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Scholarship in Memory of Professor Shin Endowed by His Family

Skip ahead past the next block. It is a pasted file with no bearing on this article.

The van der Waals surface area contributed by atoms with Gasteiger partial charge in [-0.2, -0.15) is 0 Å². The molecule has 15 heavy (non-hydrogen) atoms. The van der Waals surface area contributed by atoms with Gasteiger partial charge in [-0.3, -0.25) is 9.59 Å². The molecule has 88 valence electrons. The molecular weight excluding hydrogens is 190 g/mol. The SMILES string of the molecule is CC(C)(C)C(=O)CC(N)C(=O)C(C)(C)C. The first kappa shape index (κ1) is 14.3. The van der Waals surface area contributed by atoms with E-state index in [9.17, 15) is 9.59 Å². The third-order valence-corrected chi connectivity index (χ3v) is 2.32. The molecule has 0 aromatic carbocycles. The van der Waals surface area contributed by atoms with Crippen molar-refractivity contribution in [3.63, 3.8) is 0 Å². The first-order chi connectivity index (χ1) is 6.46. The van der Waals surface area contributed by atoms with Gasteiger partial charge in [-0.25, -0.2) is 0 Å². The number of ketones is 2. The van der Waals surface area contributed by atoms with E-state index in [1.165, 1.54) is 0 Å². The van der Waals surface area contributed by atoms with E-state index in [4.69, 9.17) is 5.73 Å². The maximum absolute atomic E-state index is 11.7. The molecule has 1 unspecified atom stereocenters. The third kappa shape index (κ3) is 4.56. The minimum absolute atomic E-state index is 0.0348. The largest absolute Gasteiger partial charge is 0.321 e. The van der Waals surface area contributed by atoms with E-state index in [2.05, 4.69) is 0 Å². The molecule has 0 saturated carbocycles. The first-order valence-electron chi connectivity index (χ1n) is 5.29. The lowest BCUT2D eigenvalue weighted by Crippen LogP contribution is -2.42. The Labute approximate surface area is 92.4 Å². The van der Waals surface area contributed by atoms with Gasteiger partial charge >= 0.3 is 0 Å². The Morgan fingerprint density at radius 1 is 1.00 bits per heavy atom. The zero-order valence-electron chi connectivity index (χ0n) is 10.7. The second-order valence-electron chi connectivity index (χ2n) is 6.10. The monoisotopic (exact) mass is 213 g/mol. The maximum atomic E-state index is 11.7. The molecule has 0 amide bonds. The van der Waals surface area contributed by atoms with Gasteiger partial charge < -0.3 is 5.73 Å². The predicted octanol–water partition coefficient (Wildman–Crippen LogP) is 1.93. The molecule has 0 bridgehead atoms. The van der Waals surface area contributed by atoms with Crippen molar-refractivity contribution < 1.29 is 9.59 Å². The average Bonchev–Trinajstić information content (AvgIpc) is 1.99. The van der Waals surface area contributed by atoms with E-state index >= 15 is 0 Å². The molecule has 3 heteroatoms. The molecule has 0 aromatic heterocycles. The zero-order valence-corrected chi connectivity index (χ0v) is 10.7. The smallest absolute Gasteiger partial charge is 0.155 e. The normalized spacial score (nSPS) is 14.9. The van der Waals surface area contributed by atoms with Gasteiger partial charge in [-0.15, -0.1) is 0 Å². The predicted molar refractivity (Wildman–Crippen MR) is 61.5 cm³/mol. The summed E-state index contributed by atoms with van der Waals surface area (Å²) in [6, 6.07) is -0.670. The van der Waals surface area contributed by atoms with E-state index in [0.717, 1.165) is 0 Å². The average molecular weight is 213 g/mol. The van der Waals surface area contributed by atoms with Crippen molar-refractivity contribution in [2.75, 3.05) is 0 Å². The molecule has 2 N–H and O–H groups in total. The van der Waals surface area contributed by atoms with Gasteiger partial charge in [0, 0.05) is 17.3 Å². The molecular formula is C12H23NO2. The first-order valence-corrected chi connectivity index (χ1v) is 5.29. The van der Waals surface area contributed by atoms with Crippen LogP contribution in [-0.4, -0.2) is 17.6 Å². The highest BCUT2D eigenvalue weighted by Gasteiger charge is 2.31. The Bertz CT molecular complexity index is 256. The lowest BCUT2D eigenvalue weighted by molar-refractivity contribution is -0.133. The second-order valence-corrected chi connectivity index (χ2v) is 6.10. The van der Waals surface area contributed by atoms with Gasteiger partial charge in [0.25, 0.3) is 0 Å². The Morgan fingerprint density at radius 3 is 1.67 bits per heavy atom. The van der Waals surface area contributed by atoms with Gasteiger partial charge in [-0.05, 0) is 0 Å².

Professor Joong-Hoon Shin of the Graduate School of Nanoscience and Technology was touted as a genius young scientist who would take the lead in nanoscience technology. After earning degrees from Harvard and the Caltech, he was appointed at KAIST at age 27. He was the youngest professor ever appointed in Korea. Professor Shin’s outstanding research in the field of semiconductor nano-optics led him to be named as the ‘Scientist of the Year’ for three consecutive years from 2004 by the most prestigious scientist and technology organizations including the Korean Academy Science and Technology, the National Research Foundation of Korea, and the Korean government. However, a fatal car accident last September on the way home from a seminar in Gangwon Province took his life and a promising scholar’s research was left unfinished. He was 47 years old. Mrs. Young-Eun Hong, the widow of the late Professor Shin, made a 100 million KRW gift to KAIST to establish the ‘Joong-Hoon Shin Scholarship’ on April 7. The scholarship will provide financial assistance to outstanding students of physics and nanoscience. At the donation ceremony attended by President Sung-Chul Shin, Professor Shin’s colleagues and students, and family members, Mrs. Hong said, “My family would like to help young students achieve their dreams on behalf of my husband. I hope students will remember my husband’s passion and dedication toward his studies for a long time. He was a very hard worker.” Working at KAIST, Professor Shin made significant achievements in field of semiconductor nano-optics, specializing in silicon photonics and silicon nanocrystal structures. In particular, his research team gained attention reproducing the structure of ‘Morpho butterfly’ wings, which produce the same colors from various angles, using external light as a light source without extra power. Their research led to the creation of original technology dubbed the biomimetics reflective display and was published in Nature in 2012. Professor Shin’s legacy still endures. In February, a research team under Professor Shin-Hyun Kim of the Department of Chemical and Biomolecular Engineering includingthe late Professor Shin’s doctoral student Seung Yeol Lee, posthumously dedicated their research published on Advanced Materials to Professor Shin. ( click ) KAIST President Sung-Chul Shin, who is also a physicist, said “His passing is a great loss to the whole scientific and technology community, at home and abroad. But Joong-Hoon Shin scholarship will enable the growth and ensure the strength of nanoscience and its education at KAIST. We will uphold Professor Shin’s legacy by doing our best to make KAIST a world-leading university which can create global value.” Mrs. Hong said she will continue her husband’s academic legacy at his alma maters, Harvard and the Caltech, where he earned his BS in physics and his Ph.D. in applied physics respectively. She said she will start fundraising to establish the Joong-Hoon Shin Scholarship at Harvard and Caltech from July. (Mrs. Hong poses with President Sung-Chul Shin after donating 100 million KRW for establishing 'Joong-Hoon Shin Scholarship' in memory of her husband on April 7.)
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